There was also a significant increase in the use of guidance services and automated advice services to help with financial planning decisions.
More men than women received advice, and the propensity to take advice was found to increase markedly with age, wealth and education levels. The call for input goes on to explain a number of steps that will build on this research going forward to widen accessibility for advice. The watchdog has now laid down plans to host several events to gather feedback from interested stakeholders and conduct further research over the course of 2019.
There are also two annexes that accompany the call for input which explain how the FCA will measure the effect of RDR and FAMR. Annex 1 reveals how the FCA will measure both the short- and long-term indicators of success of RDR.
These include to what extent consumers understand the distinction between different types of advice, advisers who meet required standards of professionalism and fewer unsuitable sales. Annex 3 does the same for FAMR outcomes, and mentions measuring affordability, quality and access of advice as the indicators of success.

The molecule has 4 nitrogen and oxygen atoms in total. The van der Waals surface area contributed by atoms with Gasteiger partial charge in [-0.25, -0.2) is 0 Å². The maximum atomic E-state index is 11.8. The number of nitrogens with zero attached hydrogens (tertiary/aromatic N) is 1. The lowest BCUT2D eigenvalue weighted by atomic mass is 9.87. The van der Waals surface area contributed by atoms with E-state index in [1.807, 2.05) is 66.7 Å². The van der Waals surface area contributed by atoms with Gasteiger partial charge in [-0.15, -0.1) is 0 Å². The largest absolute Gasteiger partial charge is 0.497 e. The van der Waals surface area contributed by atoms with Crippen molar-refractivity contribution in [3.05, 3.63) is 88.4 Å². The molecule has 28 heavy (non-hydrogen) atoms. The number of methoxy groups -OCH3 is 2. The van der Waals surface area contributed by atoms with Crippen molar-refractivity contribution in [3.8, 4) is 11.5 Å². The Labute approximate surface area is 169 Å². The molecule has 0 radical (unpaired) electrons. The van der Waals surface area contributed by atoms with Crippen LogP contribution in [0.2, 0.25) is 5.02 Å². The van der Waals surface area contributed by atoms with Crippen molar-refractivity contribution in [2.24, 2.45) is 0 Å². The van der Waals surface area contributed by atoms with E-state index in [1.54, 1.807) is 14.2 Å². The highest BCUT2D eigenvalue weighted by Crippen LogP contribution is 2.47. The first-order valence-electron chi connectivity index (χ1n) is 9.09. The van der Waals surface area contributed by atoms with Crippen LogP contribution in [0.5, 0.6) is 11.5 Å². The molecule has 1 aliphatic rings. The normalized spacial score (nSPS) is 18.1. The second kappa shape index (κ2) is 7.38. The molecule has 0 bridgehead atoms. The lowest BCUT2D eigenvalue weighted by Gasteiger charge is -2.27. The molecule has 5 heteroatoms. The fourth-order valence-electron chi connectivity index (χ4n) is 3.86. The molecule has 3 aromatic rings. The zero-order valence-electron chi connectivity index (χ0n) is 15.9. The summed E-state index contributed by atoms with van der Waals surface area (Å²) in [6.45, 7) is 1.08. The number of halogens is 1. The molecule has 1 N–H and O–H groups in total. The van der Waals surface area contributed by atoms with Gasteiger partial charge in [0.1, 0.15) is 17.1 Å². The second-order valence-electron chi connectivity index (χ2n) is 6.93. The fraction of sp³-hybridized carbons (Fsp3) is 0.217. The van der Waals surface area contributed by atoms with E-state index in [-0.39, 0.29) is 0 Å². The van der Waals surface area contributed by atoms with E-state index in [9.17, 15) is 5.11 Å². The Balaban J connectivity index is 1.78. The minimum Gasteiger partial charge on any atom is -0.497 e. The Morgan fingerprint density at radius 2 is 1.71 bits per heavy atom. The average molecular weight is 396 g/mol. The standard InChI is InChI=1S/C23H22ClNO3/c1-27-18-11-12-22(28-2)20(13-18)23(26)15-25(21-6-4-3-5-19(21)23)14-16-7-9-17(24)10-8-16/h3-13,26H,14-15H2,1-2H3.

Owner, Candid Financial Advice
The FCA banning commissions in 2012 was a really positive step, but many consumers are now paying a lot more for financial advice as a result of advisers hiking their fees. The FCA needs to get tough and compel advisers to display a clear rate card on their websites.
Scrapping sales commissions at the end of 2012 as part of the RDR was also a seismic step towards cleaning up the financial advice profession. Removing the financial incentive for advisers to recommend one product over another has undoubtedly benefited consumers as well. The unintended consequence is many advisers effectively doubling their annual fees since.